East Hampton A Safer Place, Report Indicates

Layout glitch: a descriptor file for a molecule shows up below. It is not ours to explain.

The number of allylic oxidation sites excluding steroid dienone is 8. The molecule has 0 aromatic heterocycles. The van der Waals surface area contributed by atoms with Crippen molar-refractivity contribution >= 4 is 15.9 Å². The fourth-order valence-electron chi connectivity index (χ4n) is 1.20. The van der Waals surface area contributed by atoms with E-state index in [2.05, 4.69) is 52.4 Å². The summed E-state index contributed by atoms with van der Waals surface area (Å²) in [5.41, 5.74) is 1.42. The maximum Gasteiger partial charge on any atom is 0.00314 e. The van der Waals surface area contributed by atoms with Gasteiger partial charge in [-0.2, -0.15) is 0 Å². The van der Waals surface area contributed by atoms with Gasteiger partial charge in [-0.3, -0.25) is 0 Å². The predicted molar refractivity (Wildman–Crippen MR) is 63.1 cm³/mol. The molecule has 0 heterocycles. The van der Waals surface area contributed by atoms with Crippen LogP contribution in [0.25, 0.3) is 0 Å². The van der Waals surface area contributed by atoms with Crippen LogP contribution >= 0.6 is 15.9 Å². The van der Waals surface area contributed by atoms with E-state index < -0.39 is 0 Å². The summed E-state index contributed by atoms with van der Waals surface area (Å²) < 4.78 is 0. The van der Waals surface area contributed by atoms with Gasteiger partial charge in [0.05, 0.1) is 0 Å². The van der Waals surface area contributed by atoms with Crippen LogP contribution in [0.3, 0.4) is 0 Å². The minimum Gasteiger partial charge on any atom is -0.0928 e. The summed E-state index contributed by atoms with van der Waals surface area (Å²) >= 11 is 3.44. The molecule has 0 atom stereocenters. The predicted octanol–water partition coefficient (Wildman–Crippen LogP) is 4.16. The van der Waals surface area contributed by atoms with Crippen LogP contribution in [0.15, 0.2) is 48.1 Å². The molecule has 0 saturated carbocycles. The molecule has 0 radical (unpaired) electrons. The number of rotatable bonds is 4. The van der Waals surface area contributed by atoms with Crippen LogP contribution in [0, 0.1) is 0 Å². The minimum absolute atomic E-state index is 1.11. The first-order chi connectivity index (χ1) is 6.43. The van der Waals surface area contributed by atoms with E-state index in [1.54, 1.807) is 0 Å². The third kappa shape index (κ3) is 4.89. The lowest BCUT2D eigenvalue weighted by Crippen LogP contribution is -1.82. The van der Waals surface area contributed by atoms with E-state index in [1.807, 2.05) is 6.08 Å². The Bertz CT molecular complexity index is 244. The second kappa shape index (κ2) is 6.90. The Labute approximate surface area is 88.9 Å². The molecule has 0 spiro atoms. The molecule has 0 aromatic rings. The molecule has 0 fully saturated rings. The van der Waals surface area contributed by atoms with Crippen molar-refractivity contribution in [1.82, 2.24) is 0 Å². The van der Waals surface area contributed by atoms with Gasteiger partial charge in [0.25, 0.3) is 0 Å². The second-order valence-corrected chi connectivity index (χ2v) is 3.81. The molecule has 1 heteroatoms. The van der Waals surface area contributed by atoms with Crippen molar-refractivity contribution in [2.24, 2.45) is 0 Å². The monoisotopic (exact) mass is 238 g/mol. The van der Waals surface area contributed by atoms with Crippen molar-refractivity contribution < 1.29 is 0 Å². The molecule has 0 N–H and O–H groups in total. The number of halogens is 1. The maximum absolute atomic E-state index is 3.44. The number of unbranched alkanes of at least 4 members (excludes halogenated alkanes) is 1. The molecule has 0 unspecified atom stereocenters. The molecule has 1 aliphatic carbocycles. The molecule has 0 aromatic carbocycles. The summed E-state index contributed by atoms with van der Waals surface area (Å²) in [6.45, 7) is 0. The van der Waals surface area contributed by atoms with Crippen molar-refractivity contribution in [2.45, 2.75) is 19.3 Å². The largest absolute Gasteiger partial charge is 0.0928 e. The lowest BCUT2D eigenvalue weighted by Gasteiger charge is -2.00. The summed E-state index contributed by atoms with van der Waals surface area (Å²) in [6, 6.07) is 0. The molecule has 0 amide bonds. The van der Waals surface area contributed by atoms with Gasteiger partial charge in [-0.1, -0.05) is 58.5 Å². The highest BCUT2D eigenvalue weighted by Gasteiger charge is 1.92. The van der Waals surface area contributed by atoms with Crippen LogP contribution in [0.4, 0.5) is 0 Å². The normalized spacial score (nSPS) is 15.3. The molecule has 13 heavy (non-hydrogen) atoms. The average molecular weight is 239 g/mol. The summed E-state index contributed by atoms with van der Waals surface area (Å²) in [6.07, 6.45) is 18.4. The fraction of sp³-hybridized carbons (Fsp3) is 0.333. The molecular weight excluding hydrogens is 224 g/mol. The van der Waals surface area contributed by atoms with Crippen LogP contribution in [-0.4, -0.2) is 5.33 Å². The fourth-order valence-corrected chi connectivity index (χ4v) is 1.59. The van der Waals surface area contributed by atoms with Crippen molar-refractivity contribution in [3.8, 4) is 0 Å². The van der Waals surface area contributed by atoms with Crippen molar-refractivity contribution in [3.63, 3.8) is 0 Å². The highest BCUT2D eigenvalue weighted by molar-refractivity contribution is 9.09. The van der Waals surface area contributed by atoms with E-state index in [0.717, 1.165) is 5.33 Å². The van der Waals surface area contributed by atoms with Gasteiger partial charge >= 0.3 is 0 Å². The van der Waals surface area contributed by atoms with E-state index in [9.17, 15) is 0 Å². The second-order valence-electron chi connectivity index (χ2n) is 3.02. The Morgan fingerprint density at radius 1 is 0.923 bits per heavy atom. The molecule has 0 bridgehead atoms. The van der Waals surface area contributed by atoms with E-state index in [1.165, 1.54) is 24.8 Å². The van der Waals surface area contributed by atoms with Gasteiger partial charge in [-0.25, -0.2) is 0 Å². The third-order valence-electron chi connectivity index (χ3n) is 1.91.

first_imgContinuing a trend first reported in October, reported crime, and arrests of all kinds, were down significantly in the Town of East Hampton in 2018, according to the annual report released recently by East Hampton Town Police Chief Michael Sarlo.In the category classified as events, once called by the department “complaints,” the total number logged in was 1926 less than in 2017, dropping from 20,005 to 18,079, or just under 10 percent. It is the lowest number since 2013. Arrests were down an even higher percentage, 16.5 percent, with the total dropping from 970 to 809. It is the lowest number of arrests by the department since 2015’s 672.Arrests on driving while intoxicated charges came in at least a 14-year low: the 140 recorded by town police is one less than the 141 racked up in 2004, which is as far back as The Independent’s records go. In 2017, there were 214 DWI-charged arrests.In October, Chief Sarlo commented on that decrease, citing as a possible reason, in part, the growth of rider share services in East Hampton Town.One figure that, unfortunately, stayed flat from 2017 was the number of drug overdose cases in East Hampton. There were 10 overdoses recorded, with three being fatal.The chief reported that town police continue to train in the use of NARCAN to reverse overdoses.If there was less crime in East Hampton for officers to battle, they were still busy on the roads: parking summonses were up to 8382, a 23 percent increase for the town.The number of domestic violence reports, at 265, exceeded the number of such reports over each of the past two years, and matched the 265 from 2015.Another number that dropped significantly in the past year is the number of vehicular accidents, down from 954 to 878, the lowest since 2013. That number begs the question, are the roads safer, or are they simply less travelled?The decrease in crime is across the board, reflecting fewer reports. Complaints of burglary, larceny, and criminal mischief, all of which are either misdemeanors or felonies, as well as harassment, which can be charged as a crime or as a simple violation, have all been dropping over the past few years in East Hampton. There were 25 complaints of burglary last year, for example. There were 36 in 2017, 40 in 2016, and 55 in 2015. The other categories mimic those numbers, percentage wise.Another welcomed decrease is in the number of noise complaints called into the police in the town. The total number of residential and commercial noise complaints was at 613, a major drop from the 728 from 2017, and almost half of the 1132 noise complaints registered in 2015.Chief Sarlo listed four objectives for 2019 for the department in the report, which he will be sharing with the East Hampton Town Board in an upcoming session. The chief cites the drop in DWI arrests, saying the department “must remain focused on deterring citizens from drinking or taking drugs, then driving.”The other three objectives for the year include expanding the police presence in the town’s schools, increasing community outreach concerning the national epidemic of opioid use, and completing the town-wide radio system emergency communications upgrade.The number of complaints or incidents recorded by the department had been rising steadily over the years, cresting at 2017’s 20,005, perhaps reflecting the growing summer nightlife in the town over that period. The decrease in 2018 may augur well for a slightly more peaceful summer season in 2019. The decrease in crime in East Hampton is consistent with a like decrease across the East End, and across the nation, according to FBI statistics. Sharelast_img read more